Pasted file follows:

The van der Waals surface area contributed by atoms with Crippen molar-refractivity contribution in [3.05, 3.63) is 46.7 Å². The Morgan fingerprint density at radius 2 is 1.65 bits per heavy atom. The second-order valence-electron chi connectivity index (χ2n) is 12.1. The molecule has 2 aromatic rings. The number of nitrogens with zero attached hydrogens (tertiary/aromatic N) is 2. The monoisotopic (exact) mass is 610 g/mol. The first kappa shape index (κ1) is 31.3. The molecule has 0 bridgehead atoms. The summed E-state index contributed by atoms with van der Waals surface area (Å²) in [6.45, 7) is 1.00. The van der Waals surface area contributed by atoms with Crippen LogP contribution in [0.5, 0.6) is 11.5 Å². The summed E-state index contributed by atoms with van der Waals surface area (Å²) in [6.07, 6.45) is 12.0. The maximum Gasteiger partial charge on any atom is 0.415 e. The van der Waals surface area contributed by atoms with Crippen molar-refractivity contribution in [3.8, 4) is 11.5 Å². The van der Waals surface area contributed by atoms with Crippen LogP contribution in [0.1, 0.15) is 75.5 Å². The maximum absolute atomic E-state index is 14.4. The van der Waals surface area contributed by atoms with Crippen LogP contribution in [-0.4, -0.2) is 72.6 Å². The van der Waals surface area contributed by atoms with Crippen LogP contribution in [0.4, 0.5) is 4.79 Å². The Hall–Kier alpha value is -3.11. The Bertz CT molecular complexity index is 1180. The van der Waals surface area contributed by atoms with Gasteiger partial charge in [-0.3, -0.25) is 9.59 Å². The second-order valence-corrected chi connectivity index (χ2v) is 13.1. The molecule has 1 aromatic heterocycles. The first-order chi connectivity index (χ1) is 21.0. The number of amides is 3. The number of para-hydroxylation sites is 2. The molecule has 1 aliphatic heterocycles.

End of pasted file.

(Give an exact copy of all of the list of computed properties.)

The van der Waals surface area contributed by atoms with Crippen molar-refractivity contribution in [3.05, 3.63) is 46.7 Å². The Morgan fingerprint density at radius 2 is 1.65 bits per heavy atom. The second-order valence-electron chi connectivity index (χ2n) is 12.1. The molecule has 2 aromatic rings. The number of nitrogens with zero attached hydrogens (tertiary/aromatic N) is 2. The monoisotopic (exact) mass is 610 g/mol. The first kappa shape index (κ1) is 31.3. The molecule has 0 bridgehead atoms. The summed E-state index contributed by atoms with van der Waals surface area (Å²) in [6.45, 7) is 1.00. The van der Waals surface area contributed by atoms with Crippen LogP contribution in [0.5, 0.6) is 11.5 Å². The summed E-state index contributed by atoms with van der Waals surface area (Å²) in [6.07, 6.45) is 12.0. The maximum Gasteiger partial charge on any atom is 0.415 e. The van der Waals surface area contributed by atoms with Crippen molar-refractivity contribution in [3.8, 4) is 11.5 Å². The van der Waals surface area contributed by atoms with Crippen LogP contribution in [0.1, 0.15) is 75.5 Å². The maximum absolute atomic E-state index is 14.4. The van der Waals surface area contributed by atoms with Crippen LogP contribution in [-0.4, -0.2) is 72.6 Å². The van der Waals surface area contributed by atoms with Crippen LogP contribution in [0.4, 0.5) is 4.79 Å². The Hall–Kier alpha value is -3.11. The Bertz CT molecular complexity index is 1180. The van der Waals surface area contributed by atoms with Gasteiger partial charge in [-0.3, -0.25) is 9.59 Å². The second-order valence-corrected chi connectivity index (χ2v) is 13.1. The molecule has 1 aromatic heterocycles. The first-order chi connectivity index (χ1) is 21.0. The number of amides is 3. The number of para-hydroxylation sites is 2. The molecule has 1 aliphatic heterocycles.